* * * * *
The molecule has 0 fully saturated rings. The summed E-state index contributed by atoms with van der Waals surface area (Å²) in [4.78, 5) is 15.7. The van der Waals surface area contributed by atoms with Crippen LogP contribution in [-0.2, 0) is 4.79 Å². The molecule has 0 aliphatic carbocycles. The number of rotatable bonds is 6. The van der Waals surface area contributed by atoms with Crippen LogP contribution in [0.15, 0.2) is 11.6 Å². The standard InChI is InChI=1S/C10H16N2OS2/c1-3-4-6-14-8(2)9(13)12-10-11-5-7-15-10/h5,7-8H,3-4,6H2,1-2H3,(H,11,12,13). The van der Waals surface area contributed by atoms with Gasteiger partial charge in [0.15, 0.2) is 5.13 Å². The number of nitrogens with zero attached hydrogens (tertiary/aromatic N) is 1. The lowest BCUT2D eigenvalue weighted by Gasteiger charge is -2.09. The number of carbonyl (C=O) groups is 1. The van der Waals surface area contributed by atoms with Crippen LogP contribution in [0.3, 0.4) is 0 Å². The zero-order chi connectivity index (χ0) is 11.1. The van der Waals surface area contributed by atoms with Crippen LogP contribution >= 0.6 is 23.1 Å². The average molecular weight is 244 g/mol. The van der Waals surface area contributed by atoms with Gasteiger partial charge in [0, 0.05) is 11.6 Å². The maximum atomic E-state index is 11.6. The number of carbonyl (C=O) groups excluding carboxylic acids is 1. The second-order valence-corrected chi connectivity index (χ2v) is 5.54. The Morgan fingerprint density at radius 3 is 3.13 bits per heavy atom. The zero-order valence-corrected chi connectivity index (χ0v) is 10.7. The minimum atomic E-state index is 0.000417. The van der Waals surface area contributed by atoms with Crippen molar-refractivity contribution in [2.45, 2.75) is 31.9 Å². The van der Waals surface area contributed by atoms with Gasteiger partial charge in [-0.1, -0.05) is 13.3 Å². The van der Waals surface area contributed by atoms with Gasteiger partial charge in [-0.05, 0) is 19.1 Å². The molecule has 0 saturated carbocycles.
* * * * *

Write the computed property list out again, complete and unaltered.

The molecule has 0 fully saturated rings. The summed E-state index contributed by atoms with van der Waals surface area (Å²) in [4.78, 5) is 15.7. The van der Waals surface area contributed by atoms with Crippen LogP contribution in [-0.2, 0) is 4.79 Å². The molecule has 0 aliphatic carbocycles. The number of rotatable bonds is 6. The van der Waals surface area contributed by atoms with Crippen LogP contribution in [0.15, 0.2) is 11.6 Å². The standard InChI is InChI=1S/C10H16N2OS2/c1-3-4-6-14-8(2)9(13)12-10-11-5-7-15-10/h5,7-8H,3-4,6H2,1-2H3,(H,11,12,13). The van der Waals surface area contributed by atoms with Gasteiger partial charge in [0.15, 0.2) is 5.13 Å². The number of nitrogens with zero attached hydrogens (tertiary/aromatic N) is 1. The lowest BCUT2D eigenvalue weighted by Gasteiger charge is -2.09. The number of carbonyl (C=O) groups is 1. The van der Waals surface area contributed by atoms with Crippen LogP contribution in [0.3, 0.4) is 0 Å². The zero-order chi connectivity index (χ0) is 11.1. The van der Waals surface area contributed by atoms with Crippen LogP contribution >= 0.6 is 23.1 Å². The average molecular weight is 244 g/mol. The van der Waals surface area contributed by atoms with Gasteiger partial charge in [0, 0.05) is 11.6 Å². The maximum atomic E-state index is 11.6. The number of carbonyl (C=O) groups excluding carboxylic acids is 1. The second-order valence-corrected chi connectivity index (χ2v) is 5.54. The Morgan fingerprint density at radius 3 is 3.13 bits per heavy atom. The zero-order valence-corrected chi connectivity index (χ0v) is 10.7. The minimum atomic E-state index is 0.000417. The van der Waals surface area contributed by atoms with Crippen molar-refractivity contribution in [2.45, 2.75) is 31.9 Å². The van der Waals surface area contributed by atoms with Gasteiger partial charge in [-0.1, -0.05) is 13.3 Å². The van der Waals surface area contributed by atoms with Gasteiger partial charge in [-0.05, 0) is 19.1 Å². The molecule has 0 saturated carbocycles.